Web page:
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Bombers hit Istanbul restaurant
Updated: 2004-03-10 08:47

Two suicide bombers struck a crowded restaurant in an Istanbul building used by freemasons late on Tuesday, killing two people and wounding five more, the city's governor said.

The explosion, which occurred on the Asian side of the Bosphorus Straits which bisect Turkey's largest city, revived memories of four deadly blasts blamed on the al Qaeda network in November in Istanbul in which 61 people were killed.

Rescuers load an injured man onto an ambulance after an explosion in Istanbul Tuesday night. [cnn.com]
Governor Muammer Guler told reporters two men entered the restaurant on the ground floor of the three-storey building at 10:10 p.m. (3:10 p.m. EST) after firing at the windows and shooting a security guard in the foot.

"(One of the men) detonated the bomb he had on him," Guler said, killing himself and a waiter.

The second attacker lost an arm in the blast and was rushed to hospital "with his intestines hanging out," Guler said.

About 40 people had been eating in the restaurant at the time of the attack. The explosion occurred near the entrance and the wounded were all seated nearby, Guler said. Apart from broken windows, the building did not suffer much damage.

"The identity of the bombers is being investigated," he said.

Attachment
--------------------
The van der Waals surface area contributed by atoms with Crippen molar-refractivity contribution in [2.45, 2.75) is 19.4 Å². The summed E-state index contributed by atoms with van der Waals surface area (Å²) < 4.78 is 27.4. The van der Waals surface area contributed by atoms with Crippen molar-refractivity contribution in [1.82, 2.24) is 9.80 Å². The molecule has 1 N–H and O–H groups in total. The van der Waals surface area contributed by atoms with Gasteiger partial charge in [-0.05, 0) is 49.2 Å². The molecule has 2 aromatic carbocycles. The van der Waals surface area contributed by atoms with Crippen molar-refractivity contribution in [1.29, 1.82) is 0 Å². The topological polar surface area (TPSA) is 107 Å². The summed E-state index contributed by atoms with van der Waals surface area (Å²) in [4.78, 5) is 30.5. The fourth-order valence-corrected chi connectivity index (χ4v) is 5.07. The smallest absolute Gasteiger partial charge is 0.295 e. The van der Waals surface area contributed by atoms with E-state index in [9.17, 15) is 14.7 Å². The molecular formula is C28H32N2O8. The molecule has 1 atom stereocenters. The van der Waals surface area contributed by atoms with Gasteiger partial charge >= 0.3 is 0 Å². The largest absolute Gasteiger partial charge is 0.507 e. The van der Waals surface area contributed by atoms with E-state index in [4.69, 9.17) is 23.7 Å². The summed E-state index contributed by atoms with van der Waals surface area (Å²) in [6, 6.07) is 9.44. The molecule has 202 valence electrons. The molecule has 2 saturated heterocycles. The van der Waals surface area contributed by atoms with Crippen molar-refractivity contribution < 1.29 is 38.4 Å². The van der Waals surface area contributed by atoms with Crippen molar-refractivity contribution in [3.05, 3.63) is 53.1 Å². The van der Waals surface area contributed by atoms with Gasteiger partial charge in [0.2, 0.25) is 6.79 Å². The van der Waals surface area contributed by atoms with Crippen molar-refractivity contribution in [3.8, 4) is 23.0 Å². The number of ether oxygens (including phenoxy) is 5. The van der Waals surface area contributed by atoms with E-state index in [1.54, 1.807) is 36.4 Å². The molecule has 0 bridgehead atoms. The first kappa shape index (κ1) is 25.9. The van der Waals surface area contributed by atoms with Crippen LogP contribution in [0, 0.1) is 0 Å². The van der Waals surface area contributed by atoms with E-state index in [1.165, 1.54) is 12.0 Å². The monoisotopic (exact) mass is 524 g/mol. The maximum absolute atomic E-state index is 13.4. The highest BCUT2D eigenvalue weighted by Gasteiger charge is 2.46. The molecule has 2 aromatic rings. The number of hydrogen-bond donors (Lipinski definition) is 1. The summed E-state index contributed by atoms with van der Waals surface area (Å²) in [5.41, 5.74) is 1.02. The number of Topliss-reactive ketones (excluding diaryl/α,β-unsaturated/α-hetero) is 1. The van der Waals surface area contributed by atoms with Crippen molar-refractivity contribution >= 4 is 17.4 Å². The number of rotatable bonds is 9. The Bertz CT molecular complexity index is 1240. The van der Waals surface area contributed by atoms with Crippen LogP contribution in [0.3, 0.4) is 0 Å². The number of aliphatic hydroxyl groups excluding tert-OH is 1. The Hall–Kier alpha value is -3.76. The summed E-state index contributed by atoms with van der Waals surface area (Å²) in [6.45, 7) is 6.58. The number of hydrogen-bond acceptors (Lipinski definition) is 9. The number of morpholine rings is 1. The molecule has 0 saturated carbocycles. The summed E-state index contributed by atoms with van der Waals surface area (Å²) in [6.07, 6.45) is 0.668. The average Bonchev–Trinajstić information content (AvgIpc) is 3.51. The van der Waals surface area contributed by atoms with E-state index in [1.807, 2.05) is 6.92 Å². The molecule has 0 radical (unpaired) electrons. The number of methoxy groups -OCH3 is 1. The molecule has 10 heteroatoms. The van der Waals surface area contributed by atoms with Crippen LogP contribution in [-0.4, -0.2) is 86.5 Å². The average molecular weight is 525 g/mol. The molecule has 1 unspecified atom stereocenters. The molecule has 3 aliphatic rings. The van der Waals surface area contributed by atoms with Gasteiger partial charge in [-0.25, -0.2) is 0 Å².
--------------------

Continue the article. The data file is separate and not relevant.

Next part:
Two eyewitnesses spoke of hearing two explosions, but this could not be immediately confirmed.

"I heard a second blast and looked out the window and saw smoke rising from the building," Ahmet Gunesli told NTV commercial television.

Freemasonry has long claimed followers in Muslim but secular Turkey among businessmen, academics and politicians, especially in Istanbul, a vibrant, cosmopolitan city of more than 10 million people.

November's attacks targeted two synagogues, the British consulate and a British-owned bank, killing 61 and wounding 644 people in one of the worst spate of peacetime violence in modern Turkish history.

Turkish prosecutors have opened a court case against 69 people accused of involvement in the attacks, which the authorities have linked to the al Qaeda network.

Five defendants face charges carrying a life sentence for "trying to change the constitutional order by force." The rest could face jail terms of up to 22-1/2 years for charges including being a member of, or aiding, an illegal group.

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